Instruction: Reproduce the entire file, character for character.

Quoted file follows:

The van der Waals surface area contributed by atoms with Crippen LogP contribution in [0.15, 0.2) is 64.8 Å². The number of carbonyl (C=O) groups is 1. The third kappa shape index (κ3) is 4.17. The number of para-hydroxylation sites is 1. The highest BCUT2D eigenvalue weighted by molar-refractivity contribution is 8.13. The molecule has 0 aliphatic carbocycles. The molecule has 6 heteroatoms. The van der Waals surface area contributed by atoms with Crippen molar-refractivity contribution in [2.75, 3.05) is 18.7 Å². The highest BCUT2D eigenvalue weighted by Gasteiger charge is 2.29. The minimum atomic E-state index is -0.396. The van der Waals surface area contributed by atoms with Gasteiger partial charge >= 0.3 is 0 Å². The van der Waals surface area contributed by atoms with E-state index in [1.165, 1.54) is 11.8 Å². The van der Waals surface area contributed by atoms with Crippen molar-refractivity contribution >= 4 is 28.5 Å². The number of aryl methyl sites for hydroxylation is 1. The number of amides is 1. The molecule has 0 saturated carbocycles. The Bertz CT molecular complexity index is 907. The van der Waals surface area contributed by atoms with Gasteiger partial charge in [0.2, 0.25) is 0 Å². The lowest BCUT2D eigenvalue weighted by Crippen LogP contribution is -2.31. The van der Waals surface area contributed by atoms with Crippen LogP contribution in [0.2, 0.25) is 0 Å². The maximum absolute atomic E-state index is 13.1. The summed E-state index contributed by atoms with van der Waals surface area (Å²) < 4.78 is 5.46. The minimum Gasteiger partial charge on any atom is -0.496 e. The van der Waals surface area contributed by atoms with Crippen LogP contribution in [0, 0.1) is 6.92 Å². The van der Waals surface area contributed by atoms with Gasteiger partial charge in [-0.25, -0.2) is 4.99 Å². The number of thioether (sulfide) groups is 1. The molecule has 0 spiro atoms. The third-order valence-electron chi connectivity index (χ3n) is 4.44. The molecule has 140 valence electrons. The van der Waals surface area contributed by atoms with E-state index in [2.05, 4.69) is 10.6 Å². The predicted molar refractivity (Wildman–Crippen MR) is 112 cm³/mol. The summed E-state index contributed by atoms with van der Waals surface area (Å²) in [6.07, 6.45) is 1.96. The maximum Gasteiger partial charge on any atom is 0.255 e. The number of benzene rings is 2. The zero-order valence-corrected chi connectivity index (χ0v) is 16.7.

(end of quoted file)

The van der Waals surface area contributed by atoms with Crippen LogP contribution in [0.15, 0.2) is 64.8 Å². The number of carbonyl (C=O) groups is 1. The third kappa shape index (κ3) is 4.17. The number of para-hydroxylation sites is 1. The highest BCUT2D eigenvalue weighted by molar-refractivity contribution is 8.13. The molecule has 0 aliphatic carbocycles. The molecule has 6 heteroatoms. The van der Waals surface area contributed by atoms with Crippen molar-refractivity contribution in [2.75, 3.05) is 18.7 Å². The highest BCUT2D eigenvalue weighted by Gasteiger charge is 2.29. The minimum atomic E-state index is -0.396. The van der Waals surface area contributed by atoms with Gasteiger partial charge >= 0.3 is 0 Å². The van der Waals surface area contributed by atoms with E-state index in [1.165, 1.54) is 11.8 Å². The van der Waals surface area contributed by atoms with Crippen molar-refractivity contribution >= 4 is 28.5 Å². The number of aryl methyl sites for hydroxylation is 1. The number of amides is 1. The molecule has 0 saturated carbocycles. The Bertz CT molecular complexity index is 907. The van der Waals surface area contributed by atoms with Gasteiger partial charge in [0.2, 0.25) is 0 Å². The lowest BCUT2D eigenvalue weighted by Crippen LogP contribution is -2.31. The van der Waals surface area contributed by atoms with Crippen LogP contribution in [0.2, 0.25) is 0 Å². The maximum absolute atomic E-state index is 13.1. The summed E-state index contributed by atoms with van der Waals surface area (Å²) < 4.78 is 5.46. The minimum Gasteiger partial charge on any atom is -0.496 e. The van der Waals surface area contributed by atoms with Crippen LogP contribution in [0, 0.1) is 6.92 Å². The van der Waals surface area contributed by atoms with Gasteiger partial charge in [-0.25, -0.2) is 4.99 Å². The number of thioether (sulfide) groups is 1. The molecule has 0 spiro atoms. The third-order valence-electron chi connectivity index (χ3n) is 4.44. The molecule has 140 valence electrons. The van der Waals surface area contributed by atoms with E-state index in [2.05, 4.69) is 10.6 Å². The predicted molar refractivity (Wildman–Crippen MR) is 112 cm³/mol. The summed E-state index contributed by atoms with van der Waals surface area (Å²) in [6.07, 6.45) is 1.96. The maximum Gasteiger partial charge on any atom is 0.255 e. The number of benzene rings is 2. The zero-order valence-corrected chi connectivity index (χ0v) is 16.7.